Still, some are likely to be concerned by the amount of information being made available to Google. It includes logs of day-to-day hospital activity, such as records of the location and status of patients – as well as who visits them and when. The hospitals will also share the results of certain pathology and radiology tests.

The Google-owned company tried to reassure us that everything was being done appropriately, that all those medical records would be safe with them.

DeepMind hits back at criticism of its NHS data-sharing deal
DeepMind co-founder Mustafa Suleyman has said negative headlines surrounding his company’s data-sharing deal with the NHS are being “driven by a group with a particular view to peddle”. […]

All the data shared with DeepMind will be encrypted and parent company Google will not have access to it. Suleyman said the company was holding itself to “an unprecedented level of oversight”.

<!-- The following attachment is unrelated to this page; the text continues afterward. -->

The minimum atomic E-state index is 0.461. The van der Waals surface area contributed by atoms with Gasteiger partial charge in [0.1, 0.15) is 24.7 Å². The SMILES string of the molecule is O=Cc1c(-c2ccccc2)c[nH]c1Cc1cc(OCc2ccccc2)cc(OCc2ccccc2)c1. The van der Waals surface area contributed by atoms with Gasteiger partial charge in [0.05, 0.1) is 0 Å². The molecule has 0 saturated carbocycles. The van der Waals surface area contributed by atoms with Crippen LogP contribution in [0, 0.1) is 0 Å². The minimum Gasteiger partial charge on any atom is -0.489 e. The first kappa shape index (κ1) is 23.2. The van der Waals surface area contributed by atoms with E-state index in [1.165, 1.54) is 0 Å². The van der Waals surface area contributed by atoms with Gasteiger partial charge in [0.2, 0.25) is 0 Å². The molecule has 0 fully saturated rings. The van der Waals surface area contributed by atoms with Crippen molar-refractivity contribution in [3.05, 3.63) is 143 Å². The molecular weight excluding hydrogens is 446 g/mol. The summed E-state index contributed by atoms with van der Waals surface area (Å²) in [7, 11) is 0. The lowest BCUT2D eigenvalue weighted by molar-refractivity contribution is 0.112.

That didn’t seem to cut it though.

DeepMind’s data deal with the NHS broke privacy law
“The Royal Free did not have a valid basis for satisfying the common law duty of confidence and therefore the processing of that data breached that duty,” the ICO said in its letter to the Royal Free NHS Trust. “In this light, the processing was not lawful under the Act.” […]

“The Commission is not persuaded that it was necessary and proportionate to process 1.6 million partial patient records in order to test the clinical safety of the application. The processing of these records was, in the Commissioner’s view, excessive,” the ICO said.

And now here we are, some years later, and that eye project is a big hit.

Artificial intelligence equal to experts in detecting eye diseases
The breakthrough research, published online by Nature Medicine, describes how machine-learning technology has been successfully trained on thousands of historic de-personalised eye scans to identify features of eye disease and recommend how patients should be referred for care.

Researchers hope the technology could one day transform the way professionals carry out eye tests, allowing them to spot conditions earlier and prioritise patients with the most serious eye diseases before irreversible damage sets in.